The definition of the profession though is honorable - there are certainly teachers that are not - and that do not go into the profession to make a difference in children's lives but just to draw a paycheck.
What does 'the definition of the profession' matter when it comes to evaluating individual teachers? Either you're a good teacher or not. All the definition does is allow a bad teacher to hide their bad and rely on the definition to make them look good, i.e. to lie/fake.
But my experience having two children in the private at one point and public currently school system is that the majority of teachers do really care and try to impact the students they teach.
Again, so what? If the majority of teachers were bad, that would not erase the possibility of teachers getting it right if they tried. Likewise, if the majority are good, that doesn't change anything about the bad ones who are bad, except maybe to hide them in the mix.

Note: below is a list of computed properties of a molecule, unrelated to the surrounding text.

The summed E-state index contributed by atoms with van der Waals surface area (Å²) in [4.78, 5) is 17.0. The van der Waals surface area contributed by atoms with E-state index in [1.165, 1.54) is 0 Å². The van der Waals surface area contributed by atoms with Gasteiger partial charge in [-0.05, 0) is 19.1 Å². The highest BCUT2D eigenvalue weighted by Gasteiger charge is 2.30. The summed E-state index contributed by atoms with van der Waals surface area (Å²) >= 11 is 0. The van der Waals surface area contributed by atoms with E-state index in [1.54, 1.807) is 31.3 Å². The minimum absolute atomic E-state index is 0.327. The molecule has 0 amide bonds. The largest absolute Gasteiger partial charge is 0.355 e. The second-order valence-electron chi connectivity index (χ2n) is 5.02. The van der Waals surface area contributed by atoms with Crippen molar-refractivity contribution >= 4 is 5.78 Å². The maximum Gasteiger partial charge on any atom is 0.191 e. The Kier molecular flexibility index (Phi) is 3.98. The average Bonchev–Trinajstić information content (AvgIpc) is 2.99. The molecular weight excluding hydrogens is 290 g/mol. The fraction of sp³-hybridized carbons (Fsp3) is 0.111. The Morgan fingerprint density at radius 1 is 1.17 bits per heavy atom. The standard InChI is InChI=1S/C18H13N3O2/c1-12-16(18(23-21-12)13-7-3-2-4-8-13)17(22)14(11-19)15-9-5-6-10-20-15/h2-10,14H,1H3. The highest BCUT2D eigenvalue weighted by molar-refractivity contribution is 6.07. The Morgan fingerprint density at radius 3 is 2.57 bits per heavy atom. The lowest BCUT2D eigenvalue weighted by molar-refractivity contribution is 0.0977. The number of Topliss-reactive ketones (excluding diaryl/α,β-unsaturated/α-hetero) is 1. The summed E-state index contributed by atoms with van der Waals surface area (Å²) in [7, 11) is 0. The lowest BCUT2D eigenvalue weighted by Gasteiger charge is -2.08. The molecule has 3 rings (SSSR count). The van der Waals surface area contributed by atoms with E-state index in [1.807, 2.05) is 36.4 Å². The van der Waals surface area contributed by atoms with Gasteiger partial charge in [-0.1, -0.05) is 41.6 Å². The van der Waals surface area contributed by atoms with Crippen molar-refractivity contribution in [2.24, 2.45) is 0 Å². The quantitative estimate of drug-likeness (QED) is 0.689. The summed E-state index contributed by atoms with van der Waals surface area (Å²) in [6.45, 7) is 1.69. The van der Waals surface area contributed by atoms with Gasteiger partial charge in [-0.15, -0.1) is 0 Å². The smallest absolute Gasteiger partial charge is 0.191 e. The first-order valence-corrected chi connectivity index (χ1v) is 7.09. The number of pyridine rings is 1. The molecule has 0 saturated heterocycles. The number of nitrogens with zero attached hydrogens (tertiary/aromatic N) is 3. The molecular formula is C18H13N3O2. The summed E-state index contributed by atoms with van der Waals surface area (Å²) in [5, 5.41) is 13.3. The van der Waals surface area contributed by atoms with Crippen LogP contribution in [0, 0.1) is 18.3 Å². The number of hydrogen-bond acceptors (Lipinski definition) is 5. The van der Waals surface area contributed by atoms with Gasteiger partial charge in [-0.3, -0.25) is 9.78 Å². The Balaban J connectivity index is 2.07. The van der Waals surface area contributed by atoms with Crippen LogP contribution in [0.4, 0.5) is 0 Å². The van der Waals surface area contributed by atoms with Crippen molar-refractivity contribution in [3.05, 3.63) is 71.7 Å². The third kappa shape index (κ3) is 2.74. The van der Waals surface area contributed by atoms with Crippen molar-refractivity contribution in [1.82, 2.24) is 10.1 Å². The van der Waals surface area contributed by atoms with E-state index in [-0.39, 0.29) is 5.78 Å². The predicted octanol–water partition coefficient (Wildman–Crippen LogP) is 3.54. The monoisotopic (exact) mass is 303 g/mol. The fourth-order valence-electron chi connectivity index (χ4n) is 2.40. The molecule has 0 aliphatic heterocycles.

I think that teaching as a whole is an honorable profession both in the private schools (who actually get paid significantly less) and in the public schools.
Teaching is good from a certain POV, which is that it is good to transfer knowledge and skills so the general population grows more intelligent and responsible. From another POV, knowledge and skills should be restricted to experts so that they can make more money serving more people who are kept dependent on them.
In many ways, the second ethic is the only the current education serves. The paradigm of specialization and division of labor basically just promotes the idea that students should be prepared for specialized education after graduation. As a result, teachers are basically just helping to keep students ignorant with busy-work as they await expensive higher education.
Is that 'honorable?'